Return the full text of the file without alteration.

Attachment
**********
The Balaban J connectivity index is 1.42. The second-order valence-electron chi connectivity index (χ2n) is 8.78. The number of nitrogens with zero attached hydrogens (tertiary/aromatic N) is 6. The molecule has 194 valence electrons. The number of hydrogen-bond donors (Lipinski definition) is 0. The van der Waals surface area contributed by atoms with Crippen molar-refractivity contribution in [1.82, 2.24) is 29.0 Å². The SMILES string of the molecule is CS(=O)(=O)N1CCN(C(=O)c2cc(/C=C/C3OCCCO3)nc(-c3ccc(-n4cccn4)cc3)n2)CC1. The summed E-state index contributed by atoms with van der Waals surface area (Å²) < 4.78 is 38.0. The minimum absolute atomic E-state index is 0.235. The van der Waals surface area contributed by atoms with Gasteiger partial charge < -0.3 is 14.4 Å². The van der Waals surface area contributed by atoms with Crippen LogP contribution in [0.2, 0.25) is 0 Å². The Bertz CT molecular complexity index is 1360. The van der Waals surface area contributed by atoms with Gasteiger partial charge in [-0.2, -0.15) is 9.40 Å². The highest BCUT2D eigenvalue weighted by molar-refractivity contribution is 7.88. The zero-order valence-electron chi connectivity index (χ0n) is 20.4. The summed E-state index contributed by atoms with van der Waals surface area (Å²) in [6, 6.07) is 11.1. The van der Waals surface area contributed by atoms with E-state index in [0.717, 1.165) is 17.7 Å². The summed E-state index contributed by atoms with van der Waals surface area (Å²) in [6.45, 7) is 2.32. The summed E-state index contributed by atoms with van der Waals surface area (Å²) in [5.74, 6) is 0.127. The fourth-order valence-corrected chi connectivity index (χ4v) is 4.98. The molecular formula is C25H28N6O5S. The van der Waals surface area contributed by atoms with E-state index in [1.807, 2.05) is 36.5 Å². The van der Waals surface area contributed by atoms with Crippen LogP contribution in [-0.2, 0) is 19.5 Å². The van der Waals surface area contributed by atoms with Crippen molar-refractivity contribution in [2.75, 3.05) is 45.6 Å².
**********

The Balaban J connectivity index is 1.42. The second-order valence-electron chi connectivity index (χ2n) is 8.78. The number of nitrogens with zero attached hydrogens (tertiary/aromatic N) is 6. The molecule has 194 valence electrons. The number of hydrogen-bond donors (Lipinski definition) is 0. The van der Waals surface area contributed by atoms with Crippen molar-refractivity contribution in [1.82, 2.24) is 29.0 Å². The SMILES string of the molecule is CS(=O)(=O)N1CCN(C(=O)c2cc(/C=C/C3OCCCO3)nc(-c3ccc(-n4cccn4)cc3)n2)CC1. The summed E-state index contributed by atoms with van der Waals surface area (Å²) < 4.78 is 38.0. The minimum absolute atomic E-state index is 0.235. The van der Waals surface area contributed by atoms with Gasteiger partial charge < -0.3 is 14.4 Å². The van der Waals surface area contributed by atoms with Crippen LogP contribution in [0.2, 0.25) is 0 Å². The Bertz CT molecular complexity index is 1360. The van der Waals surface area contributed by atoms with Gasteiger partial charge in [-0.2, -0.15) is 9.40 Å². The highest BCUT2D eigenvalue weighted by molar-refractivity contribution is 7.88. The zero-order valence-electron chi connectivity index (χ0n) is 20.4. The summed E-state index contributed by atoms with van der Waals surface area (Å²) in [6, 6.07) is 11.1. The van der Waals surface area contributed by atoms with E-state index in [0.717, 1.165) is 17.7 Å². The summed E-state index contributed by atoms with van der Waals surface area (Å²) in [6.45, 7) is 2.32. The summed E-state index contributed by atoms with van der Waals surface area (Å²) in [5.74, 6) is 0.127. The fourth-order valence-corrected chi connectivity index (χ4v) is 4.98. The molecular formula is C25H28N6O5S. The van der Waals surface area contributed by atoms with E-state index in [1.807, 2.05) is 36.5 Å². The van der Waals surface area contributed by atoms with Crippen LogP contribution in [-0.2, 0) is 19.5 Å². The van der Waals surface area contributed by atoms with Crippen molar-refractivity contribution in [2.75, 3.05) is 45.6 Å².